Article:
November 16, 2011
5th Floor, Woodrow Wilson Center
“Faith-inspired organizations have many different opportunities [than non-faith-based NGOs]. The point that is often reiterated is that religions are sustainable. They will be there before the NGOs get there and will be there long after,” said Katherine Marshall, executive director of the World Faiths Development Dialogue at the Wilson Center on November 16. Marshall noted in her opening remarks that maternal health should be an easy issue for all groups, regardless of religious tradition, to stand behind. Yet, in reality, maternal health is a topic that “very swiftly takes you into complex issues, like reproductive health, abortion, and family planning,” she said.
As part of the Advancing Dialogue on Maternal Health series, the Woodrow Wilson International Center for Scholars’ Global Health Initiative collaborated with the World Faiths Development Dialogue and Christian Connections for International Health to convene a small technical meeting on November 15 with 30 maternal health and religious experts to discuss case studies involving faith-based organizations in Bangladesh, Nigeria, Pakistan, and Yemen. The country case studies served as a springboard for group discussion and offered a number of recommendations for increasing the capacity of faith-based organizations (FBOs) working on maternal health issues.
Engaging Religious Leaders in Pakistan
“When working with religious leaders to improve maternal health there are some do’s and don’ts,” said Nabeela Ali, chief of party with the Pakistan Initiative for Mothers and Newborns (PAIMAN). Ali described a PAIMAN project that worked with 800 ulama (religious leaders) to increase awareness about pregnancy and promote positive behavior change among men.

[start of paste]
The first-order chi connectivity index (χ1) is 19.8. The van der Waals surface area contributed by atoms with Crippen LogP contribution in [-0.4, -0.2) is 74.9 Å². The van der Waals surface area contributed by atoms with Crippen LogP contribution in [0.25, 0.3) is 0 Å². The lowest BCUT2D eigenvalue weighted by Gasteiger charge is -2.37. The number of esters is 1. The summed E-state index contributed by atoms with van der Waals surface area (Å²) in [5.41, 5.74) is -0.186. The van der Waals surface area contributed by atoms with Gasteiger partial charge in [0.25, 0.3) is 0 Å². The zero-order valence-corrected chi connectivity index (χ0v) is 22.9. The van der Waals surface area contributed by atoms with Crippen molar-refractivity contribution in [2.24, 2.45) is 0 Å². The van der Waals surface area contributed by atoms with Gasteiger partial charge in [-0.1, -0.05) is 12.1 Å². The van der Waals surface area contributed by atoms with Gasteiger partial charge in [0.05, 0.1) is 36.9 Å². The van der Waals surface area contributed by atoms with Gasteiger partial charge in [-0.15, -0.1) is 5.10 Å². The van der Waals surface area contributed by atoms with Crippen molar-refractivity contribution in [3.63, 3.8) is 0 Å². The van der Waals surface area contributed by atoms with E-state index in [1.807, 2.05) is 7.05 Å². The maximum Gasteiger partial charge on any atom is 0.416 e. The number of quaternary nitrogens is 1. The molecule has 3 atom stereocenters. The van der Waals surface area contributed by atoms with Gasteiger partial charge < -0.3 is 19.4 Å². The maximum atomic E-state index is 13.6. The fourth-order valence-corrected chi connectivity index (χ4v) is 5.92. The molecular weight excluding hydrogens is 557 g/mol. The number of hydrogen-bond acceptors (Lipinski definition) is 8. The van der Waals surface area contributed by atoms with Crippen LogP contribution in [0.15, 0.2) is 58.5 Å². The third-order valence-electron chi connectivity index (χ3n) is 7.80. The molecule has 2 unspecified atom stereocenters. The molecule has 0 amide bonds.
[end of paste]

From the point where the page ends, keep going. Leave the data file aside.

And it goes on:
One of the “do’s” highlighted by Ali was the need to build arguments for maternal health based on the Quran and to tailor terminology according to the alim‘s preferences. The ulama who worked with PAIMAN did not want to utilize the word “training,” so instead they called their education programming “consultative meetings.” More than 200,000 men and women were reached during the sermons and the strategy was been picked up by the government as one of the best practices written into in the Karachi Declaration, signed by the secretaries of health and population in 2009.
Despite the successes of the program, Ali warned against having unrealistic expectations for religious leaders interfacing with maternal health. She stressed the importance for having a long-term “program” approach to the issue, as opposed to a short-term “project” framework.
Behavior Change in Yemen
“Religion is a main factor in decisions Yemeni people make about most issues in their lives and religious leaders can play a major role in behavior change,” said Jamila AlSharie a community mobilizer for Pathfinder International.